- In large doses, Accutane can cause dryness of skin or mucous membranes of the eyes, mouth, and nasal cavity.
- These retinoid adverse reactions disappear after the completion of systemic acne therapy.
- The most common undesirable phenomena of Accutane are desquamation itching, cheilitis, conjunctivitis, dermatitis or alopecia.
- Very rarely, Accutane can cause neurological adverse reactions, such as increased intracranial pressure, papilledema or visual disturbances.
- Most adverse events of Accutane are dose-dependent and pass after a decrease in its daily dose.
The therapeutic effect of Accutane may decrease in hormonal dysfunction or skin diseases that are caused by Staphylococcus aureus. To increase the effectiveness of Accutane in these disorders, patient may need to use drugs with Cyproterone acetate, including Androcur.
Accutane is highly effective in the monotherapy of skin diseases that are caused by Propionibacterium acnes. It helps to quickly get rid of acne, even in antibiotic resistance.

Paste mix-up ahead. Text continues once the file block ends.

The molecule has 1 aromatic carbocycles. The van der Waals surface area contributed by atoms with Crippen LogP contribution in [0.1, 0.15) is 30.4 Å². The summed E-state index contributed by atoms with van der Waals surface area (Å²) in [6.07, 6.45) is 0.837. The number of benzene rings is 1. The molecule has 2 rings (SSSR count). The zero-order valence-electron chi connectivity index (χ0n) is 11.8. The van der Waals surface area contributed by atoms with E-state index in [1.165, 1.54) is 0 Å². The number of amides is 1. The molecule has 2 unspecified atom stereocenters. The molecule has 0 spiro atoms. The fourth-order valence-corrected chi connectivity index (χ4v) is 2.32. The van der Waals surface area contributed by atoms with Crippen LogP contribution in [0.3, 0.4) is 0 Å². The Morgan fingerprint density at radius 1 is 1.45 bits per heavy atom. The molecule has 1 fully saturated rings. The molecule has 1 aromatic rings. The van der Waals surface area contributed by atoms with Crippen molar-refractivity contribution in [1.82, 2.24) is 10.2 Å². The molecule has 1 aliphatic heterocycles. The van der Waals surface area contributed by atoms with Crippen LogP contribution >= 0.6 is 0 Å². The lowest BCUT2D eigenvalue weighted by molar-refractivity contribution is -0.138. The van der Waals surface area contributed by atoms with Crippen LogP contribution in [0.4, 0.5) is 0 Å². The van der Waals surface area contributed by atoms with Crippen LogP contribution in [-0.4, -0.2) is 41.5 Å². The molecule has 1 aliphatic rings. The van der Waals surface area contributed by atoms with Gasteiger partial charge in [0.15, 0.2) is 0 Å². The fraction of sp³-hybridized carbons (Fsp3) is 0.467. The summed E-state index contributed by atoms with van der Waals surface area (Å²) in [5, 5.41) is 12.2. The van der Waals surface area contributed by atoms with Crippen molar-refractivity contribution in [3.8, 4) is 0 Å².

In cystic acne, Accutane may be prescribed in combination with topical antibiotics, such as Staticin. However, the simultaneous use of Accutane with tetracyclines increases the risk of benign intracranial hypertension. Therefore, it is not recommended to take this oral acne medication in combination with such antibiotics, as Sumycin, Declomycin or Adoxa.
Since Accutane is a potent retinoid, it is contraindicated for simultaneous use with vitamin A-containing products. During the Accutane course, it is recommended that precautions be taken for patients with a history of alcohol dependence, hypertriglyceridemia, or diabetes.
Accutane abuse increases the risk of overdose, which can cause headache, vomiting, rash, abdominal pain, dizziness, or nausea. To avoid these undesirable effects, Accutane capsules should be taken in accordance with the recommended dosing schedule.